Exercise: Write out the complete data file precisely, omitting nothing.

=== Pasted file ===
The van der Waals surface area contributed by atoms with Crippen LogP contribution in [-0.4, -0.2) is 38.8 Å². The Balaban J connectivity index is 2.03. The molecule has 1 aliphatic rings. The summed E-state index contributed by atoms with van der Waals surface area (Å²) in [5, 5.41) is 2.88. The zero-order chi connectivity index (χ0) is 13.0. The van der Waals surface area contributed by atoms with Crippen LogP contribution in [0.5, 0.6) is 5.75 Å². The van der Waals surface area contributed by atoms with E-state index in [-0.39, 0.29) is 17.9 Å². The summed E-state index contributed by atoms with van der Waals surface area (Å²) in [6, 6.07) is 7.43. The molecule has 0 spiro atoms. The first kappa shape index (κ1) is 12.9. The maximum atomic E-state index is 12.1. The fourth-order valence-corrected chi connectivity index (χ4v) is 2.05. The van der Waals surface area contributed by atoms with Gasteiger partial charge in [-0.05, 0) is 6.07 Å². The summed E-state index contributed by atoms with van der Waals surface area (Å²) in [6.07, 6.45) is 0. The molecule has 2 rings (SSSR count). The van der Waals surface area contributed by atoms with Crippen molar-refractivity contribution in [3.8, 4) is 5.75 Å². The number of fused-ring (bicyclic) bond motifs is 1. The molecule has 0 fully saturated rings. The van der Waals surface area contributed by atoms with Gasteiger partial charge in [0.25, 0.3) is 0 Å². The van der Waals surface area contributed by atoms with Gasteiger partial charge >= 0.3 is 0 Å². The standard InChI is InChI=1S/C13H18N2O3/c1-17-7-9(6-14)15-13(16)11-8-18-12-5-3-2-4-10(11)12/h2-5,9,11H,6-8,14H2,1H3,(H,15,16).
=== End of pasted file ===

The van der Waals surface area contributed by atoms with Crippen LogP contribution in [-0.4, -0.2) is 38.8 Å². The Balaban J connectivity index is 2.03. The molecule has 1 aliphatic rings. The summed E-state index contributed by atoms with van der Waals surface area (Å²) in [5, 5.41) is 2.88. The zero-order chi connectivity index (χ0) is 13.0. The van der Waals surface area contributed by atoms with Crippen LogP contribution in [0.5, 0.6) is 5.75 Å². The van der Waals surface area contributed by atoms with E-state index in [-0.39, 0.29) is 17.9 Å². The summed E-state index contributed by atoms with van der Waals surface area (Å²) in [6, 6.07) is 7.43. The molecule has 0 spiro atoms. The first kappa shape index (κ1) is 12.9. The maximum atomic E-state index is 12.1. The fourth-order valence-corrected chi connectivity index (χ4v) is 2.05. The van der Waals surface area contributed by atoms with Gasteiger partial charge in [-0.05, 0) is 6.07 Å². The summed E-state index contributed by atoms with van der Waals surface area (Å²) in [6.07, 6.45) is 0. The molecule has 2 rings (SSSR count). The van der Waals surface area contributed by atoms with Crippen molar-refractivity contribution in [3.8, 4) is 5.75 Å². The number of fused-ring (bicyclic) bond motifs is 1. The molecule has 0 fully saturated rings. The van der Waals surface area contributed by atoms with Gasteiger partial charge in [0.25, 0.3) is 0 Å². The van der Waals surface area contributed by atoms with Gasteiger partial charge >= 0.3 is 0 Å². The standard InChI is InChI=1S/C13H18N2O3/c1-17-7-9(6-14)15-13(16)11-8-18-12-5-3-2-4-10(11)12/h2-5,9,11H,6-8,14H2,1H3,(H,15,16).